Here's more reason to dislike that beer belly or muffin top. New research suggests that carrying even modest amounts of extra fat around your middle can raise your risk of dying early if you have heart disease—even if you're at a normal weight.
The researchers looked at five large studies on heart disease that measured people's waist, their waist-to-hip ratio (how large a person's waist is in relation to their hips), or both. They then pooled these studies' findings to see what conclusions they might draw about people's risk of dying, based on their belly fat. The studies followed participants from six months to 16 years.
Overall, people with extra fat around their middle were nearly twice as likely to die during the studies as those with normal waistlines. The researchers likened this increase in risk to the effects of smoking a pack of cigarettes a day or having very high cholesterol.
They also looked separately at people who were judged to have a healthy weight because of their low body mass index (BMI). Even among this group, those with extra belly fat—even a small amount—had a higher risk of dying.
These findings should be fairly reliable, as they took into account several factors that also might have affected people's risk of dying during the studies, including their age, whether they smoked, and whether they had diabetes or another condition that could have worsened their heart problems.
The researchers say their study helps explain the "obesity paradox"—a puzzling finding of some research suggesting that people with a higher BMI tend to live longer with heart disease. The researchers argue that studies behind the paradox are misleading, because a person's BMI is not an accurate measure of their body fat, as it simply relates their weight to their height. Looking at where people carry their fat can provide more useful information, particularly in light of other studies linking belly fat to harmful changes in cholesterol, blood pressure, and blood sugar—all factors that can raise the risk of potentially fatal heart problems.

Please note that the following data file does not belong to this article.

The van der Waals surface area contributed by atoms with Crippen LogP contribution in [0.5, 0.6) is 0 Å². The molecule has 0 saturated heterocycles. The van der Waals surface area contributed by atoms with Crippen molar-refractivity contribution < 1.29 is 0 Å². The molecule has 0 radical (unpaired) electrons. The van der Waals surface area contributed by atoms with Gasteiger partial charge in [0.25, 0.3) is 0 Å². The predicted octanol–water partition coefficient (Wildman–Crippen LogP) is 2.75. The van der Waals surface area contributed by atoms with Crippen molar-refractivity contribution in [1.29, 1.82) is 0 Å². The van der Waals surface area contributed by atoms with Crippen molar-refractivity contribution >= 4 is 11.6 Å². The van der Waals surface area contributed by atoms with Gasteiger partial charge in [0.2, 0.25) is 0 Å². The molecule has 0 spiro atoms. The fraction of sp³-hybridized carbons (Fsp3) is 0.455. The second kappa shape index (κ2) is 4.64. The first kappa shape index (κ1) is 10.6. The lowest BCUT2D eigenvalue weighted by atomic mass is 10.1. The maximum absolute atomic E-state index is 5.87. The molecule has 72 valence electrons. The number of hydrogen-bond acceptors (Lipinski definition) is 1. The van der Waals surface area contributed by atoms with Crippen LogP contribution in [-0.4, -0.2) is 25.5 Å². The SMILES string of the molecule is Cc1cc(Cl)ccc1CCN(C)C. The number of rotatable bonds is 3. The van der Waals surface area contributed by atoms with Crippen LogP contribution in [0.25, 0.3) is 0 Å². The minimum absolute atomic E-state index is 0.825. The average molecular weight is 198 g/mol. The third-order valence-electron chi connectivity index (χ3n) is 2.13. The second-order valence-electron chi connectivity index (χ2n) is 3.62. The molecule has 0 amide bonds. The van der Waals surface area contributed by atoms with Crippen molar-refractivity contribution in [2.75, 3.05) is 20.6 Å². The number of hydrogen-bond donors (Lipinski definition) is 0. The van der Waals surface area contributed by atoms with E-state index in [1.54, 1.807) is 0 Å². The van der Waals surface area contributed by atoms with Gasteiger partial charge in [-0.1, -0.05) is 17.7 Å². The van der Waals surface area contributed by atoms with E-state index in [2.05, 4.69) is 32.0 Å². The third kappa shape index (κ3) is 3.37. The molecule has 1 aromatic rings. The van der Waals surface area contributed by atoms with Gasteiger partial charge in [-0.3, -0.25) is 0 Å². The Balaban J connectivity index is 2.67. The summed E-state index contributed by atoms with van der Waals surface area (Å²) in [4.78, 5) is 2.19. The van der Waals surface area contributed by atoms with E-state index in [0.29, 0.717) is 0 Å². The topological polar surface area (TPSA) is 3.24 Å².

Bottom line. If you have heart disease, the fat around your waistline may provide more insight into your health outlook than your BMI, particularly if your BMI puts you at a healthy weight.
However, keep in mind that belly fat is just one of several factors that may influence your risk of dying earlier if you have heart disease. The good news is that many of these factors are under your control, such as how much you exercise, whether you smoke, and how well you follow your treatment plan. Reducing your belly fat by losing weight may also help, although studies still need to explore this.
Central obesity and survival in subjects with coronary artery disease [Journal of the American College of Cardiology]
—Sophie Ramsey, BMJ Group
ConsumerReportsHealth.org has partnered with The BMJ Group to monitor the latest medical research and assess the evidence to help you decide which news you should use.